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Does fertilizer help or hurt my lawn?


Applying Lawn Fertilizer: Tantamount to Murdering Your Grass?
Chelsea Football Club player Ron Harris mows his lawn as his wife watches at their home in England in 1970. Mr. Harris appears to have a warm-season grass growing in his remarkable yard, possibly Bermuda.
Chelsea Football Club player Ron Harris mows his lawn as his wife watches at their home in England in 1970. Mr. Harris appears to have a warm-season grass growing in his remarkable yard, possibly Bermuda.
A. Jones/Express/Getty Images

Both fertilizing at the wrong time and over-fertilizing can hurt your lawn and cause you plenty of heartache. Grass varieties used for lawns at most homes can be divided into two categories: warm-season and cool-season grasses. The names refer to the type of weather in which the grass has adapted to grow. Cool-season grasses, like fescue and bluegrass, grow best when temperatures are mild, like in the early spring and fall. Warm-season grasses, like Bermuda and zoysia, do most of their growing in the heat of summer. It's when your lawn is growing its heart out that it needs fertilizer the most.

But applying fertilizer at the wrong time can hurt a warm-season lawn. Fertilizers of all stripes -- chemical or organic, granular or liquid -- are denoted by a string of numbers; for example, 22-3-14. The numbers represent the percentage of nitrogen, phosphorus and potassium present in the fertilizer by weight [source: ACES]. So, for example, a 100-pound bag of 22-3-14 fertilizer has 22 pounds (9.97 kg) of nitrogen, 3 pounds (1.36 kg) of phosphorus and 14 pounds (6.35 kg) of potassium in it. The rest is filler, or secondary ingredients like iron that help the important components disperse more evenly.

Nitrogen is what harms a warm-season lawn when applied during the wrong time of the year. It's super plant food and promotes rapid growth -- you'll usually see results in a few days after you apply it. Nitrogen promotes quick top growth, or growth of shoots (the actual blades of grass). But other parts of the grass plant need attention too; the phosphorus aids in root growth and development, while potassium keeps the plant healthy and disease-resistant. When too much nitrogen is introduced to the soil, the plant works overtime on top growth, taking energy away from root growth and overall plant health. This leads to weak, thin lawns that are susceptible to pests and disease (as well as unhappy homeowners).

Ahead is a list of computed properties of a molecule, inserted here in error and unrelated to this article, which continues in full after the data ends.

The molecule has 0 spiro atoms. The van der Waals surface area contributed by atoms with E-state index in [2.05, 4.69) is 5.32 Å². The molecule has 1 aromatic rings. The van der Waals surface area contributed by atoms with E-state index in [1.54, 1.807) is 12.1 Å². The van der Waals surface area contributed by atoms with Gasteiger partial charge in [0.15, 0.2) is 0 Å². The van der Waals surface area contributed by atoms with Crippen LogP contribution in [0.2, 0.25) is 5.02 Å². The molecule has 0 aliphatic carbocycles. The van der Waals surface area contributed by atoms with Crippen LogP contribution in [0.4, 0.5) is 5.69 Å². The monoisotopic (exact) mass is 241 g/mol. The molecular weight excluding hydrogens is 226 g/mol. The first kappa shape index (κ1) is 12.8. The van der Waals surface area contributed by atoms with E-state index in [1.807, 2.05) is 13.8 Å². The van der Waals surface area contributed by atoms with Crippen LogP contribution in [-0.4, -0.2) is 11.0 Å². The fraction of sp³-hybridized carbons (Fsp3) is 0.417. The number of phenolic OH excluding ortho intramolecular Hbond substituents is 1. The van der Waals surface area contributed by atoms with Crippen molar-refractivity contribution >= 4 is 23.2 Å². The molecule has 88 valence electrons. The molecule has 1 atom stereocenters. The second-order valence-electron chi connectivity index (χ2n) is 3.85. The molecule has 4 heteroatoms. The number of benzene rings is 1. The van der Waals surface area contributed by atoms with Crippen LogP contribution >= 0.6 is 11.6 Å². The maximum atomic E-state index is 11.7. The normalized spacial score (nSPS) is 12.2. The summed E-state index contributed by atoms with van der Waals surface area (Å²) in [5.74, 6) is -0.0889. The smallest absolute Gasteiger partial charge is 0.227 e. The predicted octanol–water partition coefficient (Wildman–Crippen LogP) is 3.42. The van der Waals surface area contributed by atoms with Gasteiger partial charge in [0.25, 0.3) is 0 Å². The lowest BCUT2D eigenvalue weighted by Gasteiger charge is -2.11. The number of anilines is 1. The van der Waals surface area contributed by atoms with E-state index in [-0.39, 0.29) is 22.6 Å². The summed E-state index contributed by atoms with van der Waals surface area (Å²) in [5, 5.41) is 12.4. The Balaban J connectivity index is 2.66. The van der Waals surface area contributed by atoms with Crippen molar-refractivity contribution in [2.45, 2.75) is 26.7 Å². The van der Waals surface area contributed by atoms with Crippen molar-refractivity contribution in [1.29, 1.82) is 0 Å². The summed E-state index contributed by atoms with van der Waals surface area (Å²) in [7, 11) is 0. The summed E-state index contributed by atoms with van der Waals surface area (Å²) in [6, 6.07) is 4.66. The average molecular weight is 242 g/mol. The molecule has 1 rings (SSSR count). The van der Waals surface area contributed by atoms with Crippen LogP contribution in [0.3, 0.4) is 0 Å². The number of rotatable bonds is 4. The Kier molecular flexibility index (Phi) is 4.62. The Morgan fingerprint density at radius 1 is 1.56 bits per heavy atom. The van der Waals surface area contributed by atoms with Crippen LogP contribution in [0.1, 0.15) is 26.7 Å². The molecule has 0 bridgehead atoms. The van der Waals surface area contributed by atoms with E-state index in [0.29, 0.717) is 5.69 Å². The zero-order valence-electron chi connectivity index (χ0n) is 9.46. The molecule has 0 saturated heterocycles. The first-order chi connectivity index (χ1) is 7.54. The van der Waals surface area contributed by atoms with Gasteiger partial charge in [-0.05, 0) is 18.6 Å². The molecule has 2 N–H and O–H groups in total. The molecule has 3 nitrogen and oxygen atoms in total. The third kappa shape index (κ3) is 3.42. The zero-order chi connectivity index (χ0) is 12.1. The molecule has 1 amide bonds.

While the fast growth that nitrogen stimulates can be a good thing with warm-season grasses during the summer months, in the fall and winter, these grass varieties go dormant -- essentially hibernating for the cold season. When nitrogen-based fertilizer is applied during cold or cool temperatures, the grass will grow, whether it's supposed to or not. The fertilizer will wake the grass from its slumber, resulting in new growth, which makes grass susceptible to frost and shock [source: LSU]. This exposure can weaken the health of your lawn.

Even during the right time of year, applying fertilizer can hurt a lawn. It's recommended that you fertilize no more than three to four times a year (just three times in the summer for warm-season lawns and two to three in the fall, and once in the spring for cool-season grass). The applications should be a month apart [source: Consumer Reports]. While chemical fertilizers are pretty easy to over-fertilize with, organic fertilizers contain much less nitrogen and don't pose as big a threat to your lawn if overused. If you're crazy about fertilizing your lawn, try leaving your grass clippings in situ, rather than bagging them. Nitrogen, phosphorus and potassium are all present in grass clippings, and provide a good source of food to sustain your lawn between fertilizing applications [source: University of Minnesota].

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